Body processes

Cell Communication – Function, Task and Diseases

Cell communication

Cell communication is a process composed of intercellular and intracellular communication. Information is first exchanged between the cells via messenger substances . Within the cell, the signal is then passed on and even amplified via receptors and secondary messengers.

What is Cell Communication?

Cell communication is used to transmit external stimuli through signal transmission between cells and within cells. The external transmission of signals takes place via special messenger substances such as hormones , neurotransmitter-mediated or ion-mediated electrical stimulus transmission, cell-bound surface molecules or high-molecular substances in the intercellular space.

The signals reach the interior of the cell via receptors or so-called gap junctions and trigger a cascade of reactions there, depending on the transmission path. In this way, second messengers (secondary messenger substances) are formed in the cell, which forward the signal to the target site and at the same time amplify it. A signal amplification takes place because an external signal results in the formation of a large number of second messengers.

In contrast to intercellular communication, in intracellular communication the signals are processed in the cell and converted into a reaction. Here the information is not transmitted from cell to cell, but forwarded by chemical messengers with amplification to the cellular destination. This entire process of intracellular communication is also referred to as signal transduction.

function & task

In multicellular organisms, intracellular communication processes both the signals transmitted by extracellular messengers and by external stimuli ( hearing , sight , smell ). Signal transduction regulates important biological processes such as gene transcription , immune response , cell division , light perception, smell perception or muscle contraction.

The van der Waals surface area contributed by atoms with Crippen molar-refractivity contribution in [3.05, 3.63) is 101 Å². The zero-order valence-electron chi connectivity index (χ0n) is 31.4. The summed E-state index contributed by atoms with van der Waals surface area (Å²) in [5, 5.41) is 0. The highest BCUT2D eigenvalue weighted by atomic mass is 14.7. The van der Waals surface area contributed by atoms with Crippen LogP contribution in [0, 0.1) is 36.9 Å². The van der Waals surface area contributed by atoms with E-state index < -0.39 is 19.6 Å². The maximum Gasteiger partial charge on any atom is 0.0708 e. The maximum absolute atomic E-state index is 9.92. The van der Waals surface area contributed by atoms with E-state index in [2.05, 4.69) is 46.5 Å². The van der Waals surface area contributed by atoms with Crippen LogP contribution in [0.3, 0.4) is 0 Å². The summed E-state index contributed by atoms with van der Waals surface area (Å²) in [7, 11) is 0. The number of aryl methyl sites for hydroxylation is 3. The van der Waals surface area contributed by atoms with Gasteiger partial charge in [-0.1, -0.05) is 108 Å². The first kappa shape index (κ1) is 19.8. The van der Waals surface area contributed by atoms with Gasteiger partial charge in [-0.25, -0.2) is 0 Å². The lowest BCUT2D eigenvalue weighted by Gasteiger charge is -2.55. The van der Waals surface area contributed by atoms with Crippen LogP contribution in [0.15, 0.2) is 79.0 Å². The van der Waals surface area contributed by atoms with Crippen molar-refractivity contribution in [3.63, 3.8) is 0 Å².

The start of intracellular communication is triggered by extra- or intracellular stimuli. The extracellular triggers include hormones, growth factors, cytokines, neurotrophins or neurotransmitters . Furthermore, environmental influences such as light or sound waves are extracellular stimuli.

Intracellularly, calcium ions often trigger the signal transduction cascades. The extracellular signals are first picked up by receptors located in the cell or in the cell membrane . A distinction is made between cytosolic and membrane-bound receptors.

Cytosolic receptors are located inside the cell in the cytoplasm . They represent points of attack for small molecules that can easily pass through the cell membrane. These include steroids , retinoids, carbon monoxide and nitric oxide. After activation, steroid receptors ensure the formation of second messengers, which are responsible for transcription processes.

The membrane-bound receptors are located in the cell membrane and have both extracellular and intracellular areas. During signal transmission, the signaling molecules dock to the extracellular area of ​​the receptor and, by changing its conformation, ensure that the signal is passed on to the intracellular area. Biochemical processes then take place there, which form a cascade of second messengers.